Underlying Principles of a Covid-19 Behavioral Vaccine for a Sustainable Cultural Change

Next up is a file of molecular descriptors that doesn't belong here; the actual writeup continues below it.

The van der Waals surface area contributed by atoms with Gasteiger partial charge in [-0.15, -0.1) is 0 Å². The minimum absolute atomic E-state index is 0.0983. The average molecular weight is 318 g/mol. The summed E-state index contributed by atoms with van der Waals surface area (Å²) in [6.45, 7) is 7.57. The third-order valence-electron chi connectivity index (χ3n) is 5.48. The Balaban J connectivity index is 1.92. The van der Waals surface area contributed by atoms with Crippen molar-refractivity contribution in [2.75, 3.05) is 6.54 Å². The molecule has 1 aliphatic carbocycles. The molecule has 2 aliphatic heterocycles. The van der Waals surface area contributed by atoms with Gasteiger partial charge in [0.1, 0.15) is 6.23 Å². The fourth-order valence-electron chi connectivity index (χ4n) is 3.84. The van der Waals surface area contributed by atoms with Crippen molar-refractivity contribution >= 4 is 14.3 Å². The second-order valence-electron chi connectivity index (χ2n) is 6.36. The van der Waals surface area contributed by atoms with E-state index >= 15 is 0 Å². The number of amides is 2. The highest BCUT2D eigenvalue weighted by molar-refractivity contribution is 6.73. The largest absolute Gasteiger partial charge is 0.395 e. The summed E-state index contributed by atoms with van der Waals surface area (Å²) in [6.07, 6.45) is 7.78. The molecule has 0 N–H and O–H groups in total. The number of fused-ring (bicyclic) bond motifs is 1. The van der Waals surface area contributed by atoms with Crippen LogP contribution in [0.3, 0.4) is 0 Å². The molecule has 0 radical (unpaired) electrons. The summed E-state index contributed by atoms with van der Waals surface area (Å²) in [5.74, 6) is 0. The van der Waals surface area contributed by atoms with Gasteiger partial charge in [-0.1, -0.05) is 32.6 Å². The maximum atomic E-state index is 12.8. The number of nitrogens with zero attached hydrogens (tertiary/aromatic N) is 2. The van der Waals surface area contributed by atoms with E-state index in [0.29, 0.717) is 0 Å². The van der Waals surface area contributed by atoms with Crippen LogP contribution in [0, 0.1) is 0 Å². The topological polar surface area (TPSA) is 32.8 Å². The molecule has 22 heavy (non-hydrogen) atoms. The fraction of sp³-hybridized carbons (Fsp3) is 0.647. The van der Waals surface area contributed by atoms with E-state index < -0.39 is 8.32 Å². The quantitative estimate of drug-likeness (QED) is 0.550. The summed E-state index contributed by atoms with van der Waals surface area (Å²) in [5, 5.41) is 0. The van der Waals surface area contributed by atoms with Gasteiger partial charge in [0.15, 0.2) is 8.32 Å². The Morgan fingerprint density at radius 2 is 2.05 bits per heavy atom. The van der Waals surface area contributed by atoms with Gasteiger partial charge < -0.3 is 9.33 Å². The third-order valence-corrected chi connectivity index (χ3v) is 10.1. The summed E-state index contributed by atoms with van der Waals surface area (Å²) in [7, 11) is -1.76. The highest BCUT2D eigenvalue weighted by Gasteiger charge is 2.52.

Until pharmacological measures are effective at containing the COVID-19 outbreak, adopting protective behaviors is paramount. In this work, we aim at informing interventions to limit the spread of the contagion and prepare against any future outbreaks by developing a behavioral framework to interpret and prescribe both the individual and large-scale uptake of non-pharmaceutical measures. First, we analyze the barriers and facilitators to adherence to protective behaviors according to a three-term contingency by exploring potential gaps in terms of setting stimuli, motivating operations, delayed consequences, and positive or negative consequences. We explore their roles in the likelihood of individual compliance to protective behaviors, taking physical distancing as an example of functional analysis. Second, we interpret contagion control as the cumulative effect of large-scale adherence to protective behaviors. We explore the interrelations between societal problems caused or amplified by similar behaviors presented by many individuals and the coordination of agents or agencies aiming at promoting large-scale behavioral change. Then, we highlight the potential of developing a behavioral vaccine, and practical steps for applying it to promote sustainable cultural change that may protect against health, social, and economic losses in future outbreaks.